A logical argument must stand on the validity of its own structure, without reference to externalities. In that context, an “appeal to authority” is to say “such-and-such an authority agrees with my argument, therefore my argument is valid”. Bzzzzzt. Fallacy. You lose.

    To appeal to “an authority” on a point of fact is not the same thing, nor does it arise in the context of formal logic, which has nothing to say about facts.

    The problem is that the rules of formal logic and classical rhetoric have limited applicability to actual discourse about actual things.

    In actual discourse, we are rarely making or evaluating purely logical arguments. We are presenting and correlating and evaluating, a collection of facts, estimates, beliefs (of varying degrees of certainty), values, etc. in order to arrive at some conclusion about something.

    Of course we care about the views of wise and knowledgeable “authorities” on these matters. As we should. And the question of how much weight to give to the views of various “authorities” is one of many factors that we have to deal with in our considerations and discourse.

  9. 459
    Hugh Laue says:

    #442 FCH Sorry – you’re wrong. Firstly, let’s use “reference to authority” not “appeal” – “appeal” is foreign to the scientific process. “Appeal” is used in Politics and Law, perhaps.

    Logically, if the premise is true then deductions arising from that premise must also be true. Agree?
    The premise COULD be that what A says it’s true (what A says of course, may not be true). Agree?

    If A is a generally (mainstream) authority in the field (peer reviewed publications, track record, demonstrated scientific integrity, etc)then the premise is credible (but may still not be true). Agree?

    ANY scientific theory is ALWAYS only provisionally and relatively “true”. Agree?

    It remains the BEST theory until replaced by a better one (one that explains more facts, has better predictive power, withstands the peer review process, etc).

    So FCH, referencing an Authority to support an argument IS LOGICALLY valid – it’s used all the time in science.

    If you wish to contest the truth of the premise you obviously will have to demonstrate that what A says is not true (OR, that A is NOT a recognised authority in the field).

    Until then the premise stands.

    Insofar as climate change is concerned the IPCC reports are regarded by mainstream science as authoritative. The theory has not only NOT been falsified but NO CREDIBLE ALTERNATIVE theory that explains ALL the FACTS better has been presented – one that has withstood peer review.

    Therefore (logically) your Einstein example does NOT support your rejection of “reference to authority” as not valid in drawing logical conclusions.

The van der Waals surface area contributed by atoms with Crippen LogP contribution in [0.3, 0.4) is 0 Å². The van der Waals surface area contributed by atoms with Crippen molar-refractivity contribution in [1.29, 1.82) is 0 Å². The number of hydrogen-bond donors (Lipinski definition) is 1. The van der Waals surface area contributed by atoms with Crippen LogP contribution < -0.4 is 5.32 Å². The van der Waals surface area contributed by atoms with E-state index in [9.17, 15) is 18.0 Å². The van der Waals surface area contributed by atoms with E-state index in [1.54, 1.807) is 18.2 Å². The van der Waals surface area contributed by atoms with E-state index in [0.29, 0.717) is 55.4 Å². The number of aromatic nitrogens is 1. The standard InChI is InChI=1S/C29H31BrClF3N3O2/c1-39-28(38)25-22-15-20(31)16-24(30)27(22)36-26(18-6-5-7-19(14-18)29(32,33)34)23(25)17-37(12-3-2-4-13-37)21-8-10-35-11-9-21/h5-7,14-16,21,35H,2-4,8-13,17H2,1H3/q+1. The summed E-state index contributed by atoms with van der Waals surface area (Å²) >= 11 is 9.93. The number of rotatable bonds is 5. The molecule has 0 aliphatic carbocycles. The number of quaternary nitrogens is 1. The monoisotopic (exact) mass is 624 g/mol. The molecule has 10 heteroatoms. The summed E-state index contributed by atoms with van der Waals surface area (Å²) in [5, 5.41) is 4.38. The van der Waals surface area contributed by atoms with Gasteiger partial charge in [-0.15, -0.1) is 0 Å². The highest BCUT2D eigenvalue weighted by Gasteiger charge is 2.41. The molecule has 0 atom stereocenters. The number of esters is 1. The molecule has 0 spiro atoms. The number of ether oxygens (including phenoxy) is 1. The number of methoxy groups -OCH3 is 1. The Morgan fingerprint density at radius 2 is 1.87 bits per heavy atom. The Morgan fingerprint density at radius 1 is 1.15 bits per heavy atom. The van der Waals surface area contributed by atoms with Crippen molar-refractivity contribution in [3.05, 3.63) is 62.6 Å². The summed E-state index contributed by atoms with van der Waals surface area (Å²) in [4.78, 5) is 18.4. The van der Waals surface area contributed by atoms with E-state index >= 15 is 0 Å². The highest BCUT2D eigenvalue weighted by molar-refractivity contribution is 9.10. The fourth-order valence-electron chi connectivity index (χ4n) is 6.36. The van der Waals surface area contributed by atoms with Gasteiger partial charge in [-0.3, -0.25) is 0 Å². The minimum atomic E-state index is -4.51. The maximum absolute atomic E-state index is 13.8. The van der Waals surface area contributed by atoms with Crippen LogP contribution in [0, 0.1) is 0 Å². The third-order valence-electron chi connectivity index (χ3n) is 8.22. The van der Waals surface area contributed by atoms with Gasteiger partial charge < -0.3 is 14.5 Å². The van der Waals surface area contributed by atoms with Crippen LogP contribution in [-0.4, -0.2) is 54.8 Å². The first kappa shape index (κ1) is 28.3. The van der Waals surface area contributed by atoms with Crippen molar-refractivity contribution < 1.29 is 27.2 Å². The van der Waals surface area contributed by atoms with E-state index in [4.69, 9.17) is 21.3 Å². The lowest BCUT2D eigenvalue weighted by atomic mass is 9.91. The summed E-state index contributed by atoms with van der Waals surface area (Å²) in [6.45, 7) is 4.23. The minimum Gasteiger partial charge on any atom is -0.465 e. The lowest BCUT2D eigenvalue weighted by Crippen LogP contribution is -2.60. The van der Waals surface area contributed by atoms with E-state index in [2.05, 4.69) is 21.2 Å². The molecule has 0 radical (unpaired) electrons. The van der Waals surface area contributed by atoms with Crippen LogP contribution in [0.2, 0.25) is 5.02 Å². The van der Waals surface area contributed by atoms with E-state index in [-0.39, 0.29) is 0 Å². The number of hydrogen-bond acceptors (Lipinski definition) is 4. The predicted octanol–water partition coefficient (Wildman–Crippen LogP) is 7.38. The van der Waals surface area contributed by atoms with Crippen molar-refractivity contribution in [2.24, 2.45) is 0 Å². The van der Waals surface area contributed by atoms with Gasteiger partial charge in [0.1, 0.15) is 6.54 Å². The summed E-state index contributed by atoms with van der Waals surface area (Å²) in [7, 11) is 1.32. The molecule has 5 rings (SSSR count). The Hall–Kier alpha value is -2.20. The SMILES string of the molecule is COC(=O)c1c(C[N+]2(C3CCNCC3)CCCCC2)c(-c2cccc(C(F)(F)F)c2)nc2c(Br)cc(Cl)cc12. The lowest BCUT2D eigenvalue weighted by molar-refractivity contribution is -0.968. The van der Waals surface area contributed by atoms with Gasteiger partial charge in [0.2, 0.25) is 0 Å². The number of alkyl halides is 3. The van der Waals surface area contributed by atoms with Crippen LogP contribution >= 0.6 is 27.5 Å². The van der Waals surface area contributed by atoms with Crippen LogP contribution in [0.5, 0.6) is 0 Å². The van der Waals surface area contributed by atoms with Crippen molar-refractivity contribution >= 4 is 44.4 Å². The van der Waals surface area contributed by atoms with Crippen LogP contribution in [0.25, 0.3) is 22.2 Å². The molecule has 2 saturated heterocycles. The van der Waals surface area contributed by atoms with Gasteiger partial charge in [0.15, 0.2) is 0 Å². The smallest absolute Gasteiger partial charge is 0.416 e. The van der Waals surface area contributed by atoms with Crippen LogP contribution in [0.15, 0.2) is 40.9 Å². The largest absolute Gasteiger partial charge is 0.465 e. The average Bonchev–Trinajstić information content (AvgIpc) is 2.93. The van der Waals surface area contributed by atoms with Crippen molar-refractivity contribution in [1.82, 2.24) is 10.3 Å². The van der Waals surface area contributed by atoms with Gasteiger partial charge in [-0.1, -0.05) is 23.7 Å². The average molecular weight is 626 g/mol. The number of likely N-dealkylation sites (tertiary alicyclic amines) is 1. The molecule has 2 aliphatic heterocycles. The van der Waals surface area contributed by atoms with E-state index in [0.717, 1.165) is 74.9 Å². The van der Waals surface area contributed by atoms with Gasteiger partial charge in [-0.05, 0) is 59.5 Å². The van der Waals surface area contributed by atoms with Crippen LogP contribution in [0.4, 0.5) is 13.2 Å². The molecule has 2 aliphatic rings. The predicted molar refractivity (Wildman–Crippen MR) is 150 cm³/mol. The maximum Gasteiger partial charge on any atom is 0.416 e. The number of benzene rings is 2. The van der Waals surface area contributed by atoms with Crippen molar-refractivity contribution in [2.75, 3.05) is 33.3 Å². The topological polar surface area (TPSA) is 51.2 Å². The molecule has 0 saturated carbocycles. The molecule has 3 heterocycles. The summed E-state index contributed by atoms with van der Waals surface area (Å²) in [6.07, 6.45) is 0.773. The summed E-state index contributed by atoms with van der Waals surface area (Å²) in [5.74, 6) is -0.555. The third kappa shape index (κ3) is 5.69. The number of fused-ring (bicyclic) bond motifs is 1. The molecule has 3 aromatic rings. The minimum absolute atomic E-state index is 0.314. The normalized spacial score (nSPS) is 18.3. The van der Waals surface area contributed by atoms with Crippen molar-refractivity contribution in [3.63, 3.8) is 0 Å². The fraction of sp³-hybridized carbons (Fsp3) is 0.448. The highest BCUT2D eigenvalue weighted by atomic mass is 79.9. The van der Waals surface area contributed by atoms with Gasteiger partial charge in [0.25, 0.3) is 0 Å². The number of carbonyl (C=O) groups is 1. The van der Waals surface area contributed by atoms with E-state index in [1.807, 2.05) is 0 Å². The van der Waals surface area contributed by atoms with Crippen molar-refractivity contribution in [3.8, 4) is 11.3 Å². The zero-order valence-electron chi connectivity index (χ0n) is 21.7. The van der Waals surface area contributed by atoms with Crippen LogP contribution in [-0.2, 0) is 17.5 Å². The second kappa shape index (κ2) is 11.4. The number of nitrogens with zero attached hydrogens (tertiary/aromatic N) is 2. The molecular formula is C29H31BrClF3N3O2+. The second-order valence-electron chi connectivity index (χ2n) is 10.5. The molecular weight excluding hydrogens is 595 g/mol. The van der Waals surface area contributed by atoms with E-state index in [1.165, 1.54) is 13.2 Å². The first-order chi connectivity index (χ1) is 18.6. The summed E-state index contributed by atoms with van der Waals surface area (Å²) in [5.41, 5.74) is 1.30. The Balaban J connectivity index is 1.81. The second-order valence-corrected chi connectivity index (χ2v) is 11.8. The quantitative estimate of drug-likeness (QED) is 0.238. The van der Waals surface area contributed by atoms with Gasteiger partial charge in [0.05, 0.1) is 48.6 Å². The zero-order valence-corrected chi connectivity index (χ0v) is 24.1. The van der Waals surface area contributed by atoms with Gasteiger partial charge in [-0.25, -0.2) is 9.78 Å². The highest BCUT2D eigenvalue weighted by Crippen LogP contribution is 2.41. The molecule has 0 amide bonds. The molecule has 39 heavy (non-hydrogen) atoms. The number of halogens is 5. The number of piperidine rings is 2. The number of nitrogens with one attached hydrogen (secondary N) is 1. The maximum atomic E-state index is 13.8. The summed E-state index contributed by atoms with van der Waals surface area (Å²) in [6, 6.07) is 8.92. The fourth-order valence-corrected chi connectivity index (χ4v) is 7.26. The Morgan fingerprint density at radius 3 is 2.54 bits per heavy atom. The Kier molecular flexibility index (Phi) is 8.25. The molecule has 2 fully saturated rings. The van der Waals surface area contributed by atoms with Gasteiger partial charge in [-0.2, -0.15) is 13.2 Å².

It rather supports the conclusion that you misunderstand both the scientific process and logic.

  10. 460
    Pete Dunkelberg says:

    @ 361 Steckis to Gavin:

    But Gavin, can you please show me the equations and figures that support the concept of Greenhouse Theory being able to explain the majority of the temperature on the surface of Venus. I really would like to see the calculations.

    [Response: Really? I suggest you read a textbook on planetary atmospheres, there are a few around. David grinspoon’s books have dealt with it as well. But this isn’t hard. The upward IR from the surface is thousands of W/m2, while at the top of the atmosphere the outgoing value is even smaller than on Earth….-gavin]

    Venus is not noted for being cool nor for having a ruddy glow, so what is the outgoing radiation?

    [Response: It’s around 190 W/m2, corresponding to an effective emission temperature of around 240ºK (less than the 255ºK for the Earth). – gavin]

  11. 461
    John E. Pearson says:

    416 Richard Steckis wrote: “Actually the DALR (Dry Adiabatic Lapse Rate) is about 10.4 C/km for Venus. I think in the case of the density of CO2, the relationship remains logarithmic regardless of the density. That is covered by Beer-Lamberts law. ”

    I am sure that Hansen’s value for the Venusian adiabatic lapse rate (7K/km) was the real (measured) adiabatic lapse rate and not calculated via g/C_p. Others have addressed the rest of the quoted nonsense. I’ve seen the Beer’s law claim in blogscience before. It is an incoherent claim. You want to learn science you need to start by reading real science; the published literature and textbooks, not contrarian blogs. Once you’ve understood the real science you will be in a position to evaluate contrarian claims made by blogscientists.

  12. 462
    Completely Fed Up says:

    If you could have been more specific about what you DID know and what you were asking, that would have made a pithy response redundant.

    A google for “venus atmospheric absorption bands” gives the following:

    http://sci.esa.int/science-e/www/object/index.cfm?fobjectid=42249

    But you could get the same result without the graph by asking for the composition of the venusian atmosphere which is measured by these absorption bands.

    And I’m assuming that the “main cooling bands” are actually the main absorption bands.

    http://en.wikipedia.org/wiki/File:AtmosphereofVenus.png

    Shows the concentration of various elements.

    If you want more than that, you’re looking at technical documentation for which you should be conferring with NASA/ESA/… or the astronomical societies in your capital city.

  13. 463
    Patrick says:

    Will you be reviewing “Merchants of Doubt” Naomi Oreskes account of how a few smart men generated the doubt and confusion campaigns since the SDI era?

  14. 464
    Completely Fed Up says: